That first set of numbers just so happened to be from KJ Jefferson’s first two years as a starter, 2021 and 2022. The second quarterback was the late Ryan Mallett, who played two seasons for the Razorbacks from 2009-10.

Had their names simply been listed, it would have been an even more lopsided poll, but in favor of Mallett — and rightfully so. Mallett, who tragically died this summer, is probably who most fans would label as the greatest Arkansas quarterback of all-time.

The exercise wasn’t meant to make a case for Jefferson over Mallett, but rather illustrate just how good Jefferson was in that two-year stretch and prove he belongs in that conversation.

There was a reason he was discussed as a Heisman Trophy dark horse entering the 2023 season. Longevity isn’t why he now holds so many career records.

He was a great quarterback who was even better in 2022, but was limited by injuries and what was statistically the worst defense – in terms of yards allowed per game – in school history. He was not the reason Arkansas lost in those two years. (Even after his disastrous Superman leap attempt against Texas A&M in 2021, Jefferson got the Razorbacks in position for a game-winning field goal in the closing seconds.)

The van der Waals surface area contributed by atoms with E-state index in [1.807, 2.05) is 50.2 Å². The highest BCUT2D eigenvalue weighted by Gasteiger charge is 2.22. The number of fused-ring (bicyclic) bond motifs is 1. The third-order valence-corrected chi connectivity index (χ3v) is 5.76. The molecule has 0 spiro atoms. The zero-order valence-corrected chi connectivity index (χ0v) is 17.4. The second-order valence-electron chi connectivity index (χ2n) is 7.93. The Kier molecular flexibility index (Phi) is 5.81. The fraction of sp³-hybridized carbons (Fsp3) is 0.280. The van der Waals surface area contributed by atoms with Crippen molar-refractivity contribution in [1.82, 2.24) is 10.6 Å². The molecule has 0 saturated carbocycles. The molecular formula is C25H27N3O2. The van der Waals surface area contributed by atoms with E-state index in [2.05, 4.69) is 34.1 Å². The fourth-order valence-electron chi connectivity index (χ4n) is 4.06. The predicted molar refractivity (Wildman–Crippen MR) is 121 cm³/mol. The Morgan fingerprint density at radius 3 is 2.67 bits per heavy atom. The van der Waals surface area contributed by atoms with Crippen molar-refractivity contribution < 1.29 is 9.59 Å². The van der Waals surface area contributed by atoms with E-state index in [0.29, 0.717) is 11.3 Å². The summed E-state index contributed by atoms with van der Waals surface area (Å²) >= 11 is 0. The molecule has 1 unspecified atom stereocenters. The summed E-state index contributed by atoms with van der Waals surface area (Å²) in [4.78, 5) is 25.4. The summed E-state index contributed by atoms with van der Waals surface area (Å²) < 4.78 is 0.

Just look at the numbers he put up in those eight losses compared to Mallett’s stats from his eight losses:

QuarterbackPassing StatsRushing StatsTotal Offense
Ryan Mallett133 of 274 (48.5%), 2,003 yards, 13 TD, 6 INT37 carries, -86 yards, 1 TD1,917 yards, 14 TD
KJ Jefferson144 of 220 (65.5%), 1,755 yards, 15 TD, 4 INT129 carries, 395 yards, 5 TD2,150 yards, 20 TD

Again, this isn’t trying to prove Jefferson is better than Mallett, but rather just that Jefferson was a much better quarterback than some fans give him credit for.

Don’t want to listen to some sportswriter? Take it from a former Razorback who played the game at a high level:

KJ Jefferson at Arkansas in 2023

The counterargument to the above point is that it doesn’t include what KJ Jefferson did this past season, which is more than valid.

As much as fans would probably like to forget it, the 2023 season did happen and Jefferson was the starting quarterback for all 12 games of the 4-8 campaign.

However, once again, context is important.